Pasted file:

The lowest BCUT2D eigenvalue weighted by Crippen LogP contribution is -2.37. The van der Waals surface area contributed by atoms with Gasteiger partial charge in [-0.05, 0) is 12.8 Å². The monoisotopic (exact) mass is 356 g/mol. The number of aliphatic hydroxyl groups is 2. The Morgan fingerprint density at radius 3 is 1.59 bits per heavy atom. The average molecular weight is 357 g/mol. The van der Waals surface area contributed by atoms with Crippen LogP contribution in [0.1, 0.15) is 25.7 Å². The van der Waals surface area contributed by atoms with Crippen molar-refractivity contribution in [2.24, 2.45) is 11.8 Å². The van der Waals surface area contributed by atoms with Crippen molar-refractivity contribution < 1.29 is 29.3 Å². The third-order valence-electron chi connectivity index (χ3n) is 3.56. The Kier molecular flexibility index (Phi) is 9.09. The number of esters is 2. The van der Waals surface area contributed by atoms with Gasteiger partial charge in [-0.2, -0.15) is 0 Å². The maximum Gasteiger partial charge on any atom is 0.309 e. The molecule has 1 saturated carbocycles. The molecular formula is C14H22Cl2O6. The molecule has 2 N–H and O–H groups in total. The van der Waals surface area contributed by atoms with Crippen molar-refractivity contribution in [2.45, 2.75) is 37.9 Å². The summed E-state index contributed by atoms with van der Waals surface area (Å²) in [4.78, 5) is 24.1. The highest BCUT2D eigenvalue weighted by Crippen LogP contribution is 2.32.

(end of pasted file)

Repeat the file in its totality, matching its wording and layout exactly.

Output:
The lowest BCUT2D eigenvalue weighted by Crippen LogP contribution is -2.37. The van der Waals surface area contributed by atoms with Gasteiger partial charge in [-0.05, 0) is 12.8 Å². The monoisotopic (exact) mass is 356 g/mol. The number of aliphatic hydroxyl groups is 2. The Morgan fingerprint density at radius 3 is 1.59 bits per heavy atom. The average molecular weight is 357 g/mol. The van der Waals surface area contributed by atoms with Crippen LogP contribution in [0.1, 0.15) is 25.7 Å². The van der Waals surface area contributed by atoms with Crippen molar-refractivity contribution in [2.24, 2.45) is 11.8 Å². The van der Waals surface area contributed by atoms with Crippen molar-refractivity contribution < 1.29 is 29.3 Å². The third-order valence-electron chi connectivity index (χ3n) is 3.56. The Kier molecular flexibility index (Phi) is 9.09. The number of esters is 2. The van der Waals surface area contributed by atoms with Gasteiger partial charge in [-0.2, -0.15) is 0 Å². The maximum Gasteiger partial charge on any atom is 0.309 e. The molecule has 1 saturated carbocycles. The molecular formula is C14H22Cl2O6. The molecule has 2 N–H and O–H groups in total. The van der Waals surface area contributed by atoms with Crippen molar-refractivity contribution in [2.45, 2.75) is 37.9 Å². The summed E-state index contributed by atoms with van der Waals surface area (Å²) in [4.78, 5) is 24.1. The highest BCUT2D eigenvalue weighted by Crippen LogP contribution is 2.32.